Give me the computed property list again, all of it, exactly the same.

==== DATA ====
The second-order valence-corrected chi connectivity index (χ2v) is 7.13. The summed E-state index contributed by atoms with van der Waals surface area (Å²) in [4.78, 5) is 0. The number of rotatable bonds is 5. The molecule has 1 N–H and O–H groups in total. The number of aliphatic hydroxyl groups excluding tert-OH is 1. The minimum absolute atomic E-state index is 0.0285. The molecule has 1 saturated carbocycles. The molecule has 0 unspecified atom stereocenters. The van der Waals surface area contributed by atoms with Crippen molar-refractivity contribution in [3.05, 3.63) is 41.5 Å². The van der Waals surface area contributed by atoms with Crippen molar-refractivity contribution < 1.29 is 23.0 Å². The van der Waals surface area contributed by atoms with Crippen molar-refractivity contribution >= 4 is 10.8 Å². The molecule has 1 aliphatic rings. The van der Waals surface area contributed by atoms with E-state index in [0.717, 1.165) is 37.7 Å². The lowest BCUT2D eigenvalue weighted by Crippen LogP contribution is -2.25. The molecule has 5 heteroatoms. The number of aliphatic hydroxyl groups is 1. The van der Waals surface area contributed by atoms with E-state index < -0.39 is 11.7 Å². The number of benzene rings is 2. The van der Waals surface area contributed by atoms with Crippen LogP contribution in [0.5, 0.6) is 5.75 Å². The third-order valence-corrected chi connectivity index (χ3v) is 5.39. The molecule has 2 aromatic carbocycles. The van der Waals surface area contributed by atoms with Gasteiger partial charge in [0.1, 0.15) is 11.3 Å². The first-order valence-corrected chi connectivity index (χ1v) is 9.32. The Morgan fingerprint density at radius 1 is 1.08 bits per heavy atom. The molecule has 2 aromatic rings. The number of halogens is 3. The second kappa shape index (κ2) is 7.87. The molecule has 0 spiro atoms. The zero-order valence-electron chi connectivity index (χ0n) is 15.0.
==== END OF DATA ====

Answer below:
The second-order valence-corrected chi connectivity index (χ2v) is 7.13. The summed E-state index contributed by atoms with van der Waals surface area (Å²) in [4.78, 5) is 0. The number of rotatable bonds is 5. The molecule has 1 N–H and O–H groups in total. The number of aliphatic hydroxyl groups excluding tert-OH is 1. The minimum absolute atomic E-state index is 0.0285. The molecule has 1 saturated carbocycles. The molecule has 0 unspecified atom stereocenters. The van der Waals surface area contributed by atoms with Crippen molar-refractivity contribution in [3.05, 3.63) is 41.5 Å². The van der Waals surface area contributed by atoms with Crippen molar-refractivity contribution < 1.29 is 23.0 Å². The van der Waals surface area contributed by atoms with Crippen molar-refractivity contribution >= 4 is 10.8 Å². The molecule has 1 aliphatic rings. The van der Waals surface area contributed by atoms with E-state index in [0.717, 1.165) is 37.7 Å². The lowest BCUT2D eigenvalue weighted by Crippen LogP contribution is -2.25. The molecule has 5 heteroatoms. The number of aliphatic hydroxyl groups is 1. The van der Waals surface area contributed by atoms with E-state index < -0.39 is 11.7 Å². The number of benzene rings is 2. The van der Waals surface area contributed by atoms with Crippen LogP contribution in [0.5, 0.6) is 5.75 Å². The third-order valence-corrected chi connectivity index (χ3v) is 5.39. The molecule has 2 aromatic carbocycles. The van der Waals surface area contributed by atoms with Gasteiger partial charge in [0.1, 0.15) is 11.3 Å². The first-order valence-corrected chi connectivity index (χ1v) is 9.32. The Morgan fingerprint density at radius 1 is 1.08 bits per heavy atom. The molecule has 2 aromatic rings. The number of halogens is 3. The second kappa shape index (κ2) is 7.87. The molecule has 0 spiro atoms. The zero-order valence-electron chi connectivity index (χ0n) is 15.0.